"It may well be that, in such circumstances, no effective means short of a search exist. But there is nothing new in the realization that the Constitution sometimes insulates the criminality of a few in order to protect the privacy of us all."
Smith v. Maryland, 1979
This case was similar to Olmstead — an early ruling that said technological surveillance was OK. The court said that no warrant was required to use a pen register to track telephone usage. Justice Harry Blackmun wrote in the opinion:
"Regardless of the phone company's election, petitioner voluntarily conveyed to it information that it had facilities for recording and that it was free to record. In these circumstances, petitioner assumed the risk that the information would be divulged to police."
City of Ontario v. Quon, 2010
Remember pagers? This case ruled that a workplace had not violated the Fourth Amendment when it audited pager text messages. Justice Anthony Kennedy wrote in the opinion:
"The Court must proceed with care when considering the whole concept of privacy expectations in communications made on electronic equipment owned by a government employer. The judiciary risks error by elaborating too fully on the Fourth Amendment implications of emerging technology before its role in society has become clear."
Remember, the iPhone 5C that Apple is being asked to unlock was Farook's work phone from the San Bernardino County Department of Health.
United States v. Jones, 2012
This case once again expanded the Supreme Court's consideration to a new kind of technology: GPS tracking devices. In a new Fourth Amendment ruling, the judges unanimously agreed that attaching a GPS device to a car and tracking its movements constituted a search under the Fourth Amendment. Justice Scalia delivered the ruling, focusing on the installation of the device with an expired warrant:
"It is important to be clear about what occurred in this case: The Government physically occupied private property for the purpose of obtaining information. We have no doubt that such a physical intrusion would have been considered a 'search' within the meaning of the Fourth Amendment when it was adopted."
A majority of the justices also found that longer-term GPS monitoring infringed on expectations of privacy, though the court left unresolved whether tracking a car over time required a probable cause warrant. Justice Sonia Sotomayor concurred:
"Awareness that the Government may be watching chills associational and expressive freedoms. And the Government's unrestrained power to assemble data that reveal private aspects of identity is susceptible to abuse. The net result is that GPS monitoring—by making available at a relatively low cost such a substantial quantum of intimate information about any person whom the Government, in its unfettered discretion, chooses to track—may 'alter the relationship between citizen and government in a way that is inimical to democratic society.' "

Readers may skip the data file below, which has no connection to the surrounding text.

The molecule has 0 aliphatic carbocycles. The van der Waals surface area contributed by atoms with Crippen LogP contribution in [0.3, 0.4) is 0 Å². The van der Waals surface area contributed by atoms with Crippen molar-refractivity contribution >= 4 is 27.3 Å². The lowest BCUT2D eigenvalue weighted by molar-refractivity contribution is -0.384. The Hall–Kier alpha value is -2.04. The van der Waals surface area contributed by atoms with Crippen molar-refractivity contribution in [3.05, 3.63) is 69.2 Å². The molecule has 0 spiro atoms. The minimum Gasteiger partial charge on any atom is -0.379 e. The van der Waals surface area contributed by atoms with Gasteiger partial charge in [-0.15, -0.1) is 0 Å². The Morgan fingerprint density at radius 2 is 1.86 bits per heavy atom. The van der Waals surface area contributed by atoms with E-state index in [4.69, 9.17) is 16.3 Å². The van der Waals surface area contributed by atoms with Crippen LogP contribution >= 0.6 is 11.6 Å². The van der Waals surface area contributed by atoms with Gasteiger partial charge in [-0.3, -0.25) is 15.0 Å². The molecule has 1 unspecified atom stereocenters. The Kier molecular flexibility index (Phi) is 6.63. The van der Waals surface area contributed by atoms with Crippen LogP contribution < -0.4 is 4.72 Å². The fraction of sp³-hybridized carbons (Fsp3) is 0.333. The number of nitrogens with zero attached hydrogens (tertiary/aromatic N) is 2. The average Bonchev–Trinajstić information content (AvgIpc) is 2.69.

Riley v. California & United States v. Wurie, 2014
Here, the Supreme Court finally tackled a privacy matter related to a cellphone. In a unanimous single decision for these two cases, the court held that generally police cannot, without a warrant, search the digital contents of a cellphone of someone they arrested. Chief Justice John Roberts wrote:
"The United States asserts that a search of all data stored on a cell phone is 'materially indistinguishable' from searches of these sorts of physical items. ... That is like saying a ride on horseback is materially indistinguishable from a flight to the moon. Both are ways of getting from point A to point B, but little else justifies lumping them together. Modern cell phones, as a category, implicate privacy concerns far beyond those implicated by the search of a cigarette pack, a wallet, or a purse. A conclusion that inspecting the contents of an arrestee's pockets works no substantial additional intrusion on privacy beyond the arrest itself may make sense as applied to physical items, but any extension of that reasoning to digital data has to rest on its own bottom. ...
"Modern cell phones are not just another technological convenience. With all they contain and all they may reveal, they hold for many Americans 'the privacies of life'... The fact that technology now allows an individual to carry such information in his hand does not make the information any less worthy of the protection for which the Founders fought. Our answer to the question of what police must do before searching a cell phone seized incident to an arrest is accordingly simple — get a warrant."
Naomi LaChance is a business news intern at NPR.